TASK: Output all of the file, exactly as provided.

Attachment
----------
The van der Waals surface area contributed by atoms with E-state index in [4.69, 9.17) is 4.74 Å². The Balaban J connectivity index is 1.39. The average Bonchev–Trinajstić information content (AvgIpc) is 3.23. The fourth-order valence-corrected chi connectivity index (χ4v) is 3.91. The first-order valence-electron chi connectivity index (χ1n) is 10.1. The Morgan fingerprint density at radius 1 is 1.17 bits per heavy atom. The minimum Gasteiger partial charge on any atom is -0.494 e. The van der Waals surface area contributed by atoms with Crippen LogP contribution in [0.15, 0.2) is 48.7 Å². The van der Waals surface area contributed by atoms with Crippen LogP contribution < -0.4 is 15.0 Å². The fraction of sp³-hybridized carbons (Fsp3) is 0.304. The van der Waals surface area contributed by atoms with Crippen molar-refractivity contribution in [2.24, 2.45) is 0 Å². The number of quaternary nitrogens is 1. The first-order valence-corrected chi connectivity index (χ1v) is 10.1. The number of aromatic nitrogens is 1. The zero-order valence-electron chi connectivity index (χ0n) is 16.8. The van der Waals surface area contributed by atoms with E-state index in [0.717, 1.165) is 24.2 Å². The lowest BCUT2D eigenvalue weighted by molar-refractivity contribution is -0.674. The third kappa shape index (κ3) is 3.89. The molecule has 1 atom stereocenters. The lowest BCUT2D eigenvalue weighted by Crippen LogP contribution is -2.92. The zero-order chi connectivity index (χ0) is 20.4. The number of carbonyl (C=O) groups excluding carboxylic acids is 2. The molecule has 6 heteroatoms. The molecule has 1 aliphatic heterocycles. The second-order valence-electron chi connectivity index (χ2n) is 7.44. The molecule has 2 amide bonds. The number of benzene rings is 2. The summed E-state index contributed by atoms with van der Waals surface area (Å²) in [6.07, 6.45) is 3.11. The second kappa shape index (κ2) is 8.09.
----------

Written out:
The van der Waals surface area contributed by atoms with E-state index in [4.69, 9.17) is 4.74 Å². The Balaban J connectivity index is 1.39. The average Bonchev–Trinajstić information content (AvgIpc) is 3.23. The fourth-order valence-corrected chi connectivity index (χ4v) is 3.91. The first-order valence-electron chi connectivity index (χ1n) is 10.1. The Morgan fingerprint density at radius 1 is 1.17 bits per heavy atom. The minimum Gasteiger partial charge on any atom is -0.494 e. The van der Waals surface area contributed by atoms with Crippen LogP contribution in [0.15, 0.2) is 48.7 Å². The van der Waals surface area contributed by atoms with Crippen LogP contribution < -0.4 is 15.0 Å². The fraction of sp³-hybridized carbons (Fsp3) is 0.304. The van der Waals surface area contributed by atoms with Crippen molar-refractivity contribution in [2.24, 2.45) is 0 Å². The number of quaternary nitrogens is 1. The first-order valence-corrected chi connectivity index (χ1v) is 10.1. The number of aromatic nitrogens is 1. The zero-order valence-electron chi connectivity index (χ0n) is 16.8. The van der Waals surface area contributed by atoms with E-state index in [0.717, 1.165) is 24.2 Å². The lowest BCUT2D eigenvalue weighted by molar-refractivity contribution is -0.674. The third kappa shape index (κ3) is 3.89. The molecule has 1 atom stereocenters. The lowest BCUT2D eigenvalue weighted by Crippen LogP contribution is -2.92. The zero-order chi connectivity index (χ0) is 20.4. The number of carbonyl (C=O) groups excluding carboxylic acids is 2. The molecule has 6 heteroatoms. The molecule has 1 aliphatic heterocycles. The second-order valence-electron chi connectivity index (χ2n) is 7.44. The molecule has 2 amide bonds. The number of benzene rings is 2. The summed E-state index contributed by atoms with van der Waals surface area (Å²) in [6.07, 6.45) is 3.11. The second kappa shape index (κ2) is 8.09.